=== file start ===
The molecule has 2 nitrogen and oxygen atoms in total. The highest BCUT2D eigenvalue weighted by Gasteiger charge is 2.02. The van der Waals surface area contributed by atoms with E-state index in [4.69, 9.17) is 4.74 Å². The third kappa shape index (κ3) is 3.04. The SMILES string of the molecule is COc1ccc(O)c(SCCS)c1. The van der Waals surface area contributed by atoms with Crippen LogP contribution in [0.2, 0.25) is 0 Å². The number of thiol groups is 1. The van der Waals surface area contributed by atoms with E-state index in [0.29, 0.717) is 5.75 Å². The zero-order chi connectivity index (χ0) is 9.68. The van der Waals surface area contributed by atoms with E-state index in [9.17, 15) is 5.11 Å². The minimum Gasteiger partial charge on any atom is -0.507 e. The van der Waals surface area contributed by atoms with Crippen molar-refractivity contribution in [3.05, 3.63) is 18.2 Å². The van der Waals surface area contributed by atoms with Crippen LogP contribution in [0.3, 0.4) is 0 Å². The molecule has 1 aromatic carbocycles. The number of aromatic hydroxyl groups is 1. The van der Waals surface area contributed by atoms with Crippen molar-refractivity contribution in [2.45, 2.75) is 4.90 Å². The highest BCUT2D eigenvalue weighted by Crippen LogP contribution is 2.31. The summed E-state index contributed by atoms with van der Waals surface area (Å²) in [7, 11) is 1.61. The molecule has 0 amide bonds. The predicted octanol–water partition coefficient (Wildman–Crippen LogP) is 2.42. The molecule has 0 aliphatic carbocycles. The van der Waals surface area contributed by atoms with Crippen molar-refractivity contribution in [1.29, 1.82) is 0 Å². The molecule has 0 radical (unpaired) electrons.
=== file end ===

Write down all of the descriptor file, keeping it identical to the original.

The molecule has 2 nitrogen and oxygen atoms in total. The highest BCUT2D eigenvalue weighted by Gasteiger charge is 2.02. The van der Waals surface area contributed by atoms with E-state index in [4.69, 9.17) is 4.74 Å². The third kappa shape index (κ3) is 3.04. The SMILES string of the molecule is COc1ccc(O)c(SCCS)c1. The van der Waals surface area contributed by atoms with Crippen LogP contribution in [0.2, 0.25) is 0 Å². The number of thiol groups is 1. The van der Waals surface area contributed by atoms with E-state index in [0.29, 0.717) is 5.75 Å². The zero-order chi connectivity index (χ0) is 9.68. The van der Waals surface area contributed by atoms with E-state index in [9.17, 15) is 5.11 Å². The minimum Gasteiger partial charge on any atom is -0.507 e. The van der Waals surface area contributed by atoms with Crippen molar-refractivity contribution in [3.05, 3.63) is 18.2 Å². The van der Waals surface area contributed by atoms with Crippen LogP contribution in [0.3, 0.4) is 0 Å². The molecule has 1 aromatic carbocycles. The number of aromatic hydroxyl groups is 1. The van der Waals surface area contributed by atoms with Crippen molar-refractivity contribution in [2.45, 2.75) is 4.90 Å². The highest BCUT2D eigenvalue weighted by Crippen LogP contribution is 2.31. The summed E-state index contributed by atoms with van der Waals surface area (Å²) in [7, 11) is 1.61. The molecule has 0 amide bonds. The predicted octanol–water partition coefficient (Wildman–Crippen LogP) is 2.42. The molecule has 0 aliphatic carbocycles. The van der Waals surface area contributed by atoms with Crippen molar-refractivity contribution in [1.29, 1.82) is 0 Å². The molecule has 0 radical (unpaired) electrons.